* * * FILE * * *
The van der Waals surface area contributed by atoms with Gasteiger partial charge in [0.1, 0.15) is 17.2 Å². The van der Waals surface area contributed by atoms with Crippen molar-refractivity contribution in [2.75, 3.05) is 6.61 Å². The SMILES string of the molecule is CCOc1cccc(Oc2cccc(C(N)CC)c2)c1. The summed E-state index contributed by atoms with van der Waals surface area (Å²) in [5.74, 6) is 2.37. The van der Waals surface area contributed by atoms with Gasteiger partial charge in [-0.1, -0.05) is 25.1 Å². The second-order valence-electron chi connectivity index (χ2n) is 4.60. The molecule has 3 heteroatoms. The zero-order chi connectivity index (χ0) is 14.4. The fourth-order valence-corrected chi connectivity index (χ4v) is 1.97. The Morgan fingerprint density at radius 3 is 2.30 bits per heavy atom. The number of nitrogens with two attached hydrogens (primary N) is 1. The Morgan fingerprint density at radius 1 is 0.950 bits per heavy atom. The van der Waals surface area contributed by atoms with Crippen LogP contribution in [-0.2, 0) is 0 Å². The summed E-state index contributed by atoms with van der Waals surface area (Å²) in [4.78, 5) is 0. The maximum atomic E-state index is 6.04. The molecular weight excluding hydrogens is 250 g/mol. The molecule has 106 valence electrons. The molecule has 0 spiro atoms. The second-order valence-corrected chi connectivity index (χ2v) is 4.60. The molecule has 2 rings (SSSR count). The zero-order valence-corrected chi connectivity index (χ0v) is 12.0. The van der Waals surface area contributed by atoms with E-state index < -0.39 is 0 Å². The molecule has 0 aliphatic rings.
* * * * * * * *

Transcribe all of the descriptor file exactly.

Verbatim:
The van der Waals surface area contributed by atoms with Gasteiger partial charge in [0.1, 0.15) is 17.2 Å². The van der Waals surface area contributed by atoms with Crippen molar-refractivity contribution in [2.75, 3.05) is 6.61 Å². The SMILES string of the molecule is CCOc1cccc(Oc2cccc(C(N)CC)c2)c1. The summed E-state index contributed by atoms with van der Waals surface area (Å²) in [5.74, 6) is 2.37. The van der Waals surface area contributed by atoms with Gasteiger partial charge in [-0.1, -0.05) is 25.1 Å². The second-order valence-electron chi connectivity index (χ2n) is 4.60. The molecule has 3 heteroatoms. The zero-order chi connectivity index (χ0) is 14.4. The fourth-order valence-corrected chi connectivity index (χ4v) is 1.97. The Morgan fingerprint density at radius 3 is 2.30 bits per heavy atom. The number of nitrogens with two attached hydrogens (primary N) is 1. The Morgan fingerprint density at radius 1 is 0.950 bits per heavy atom. The van der Waals surface area contributed by atoms with Crippen LogP contribution in [-0.2, 0) is 0 Å². The summed E-state index contributed by atoms with van der Waals surface area (Å²) in [4.78, 5) is 0. The maximum atomic E-state index is 6.04. The molecular weight excluding hydrogens is 250 g/mol. The molecule has 106 valence electrons. The molecule has 0 spiro atoms. The second-order valence-corrected chi connectivity index (χ2v) is 4.60. The molecule has 2 rings (SSSR count). The zero-order valence-corrected chi connectivity index (χ0v) is 12.0. The van der Waals surface area contributed by atoms with E-state index < -0.39 is 0 Å². The molecule has 0 aliphatic rings.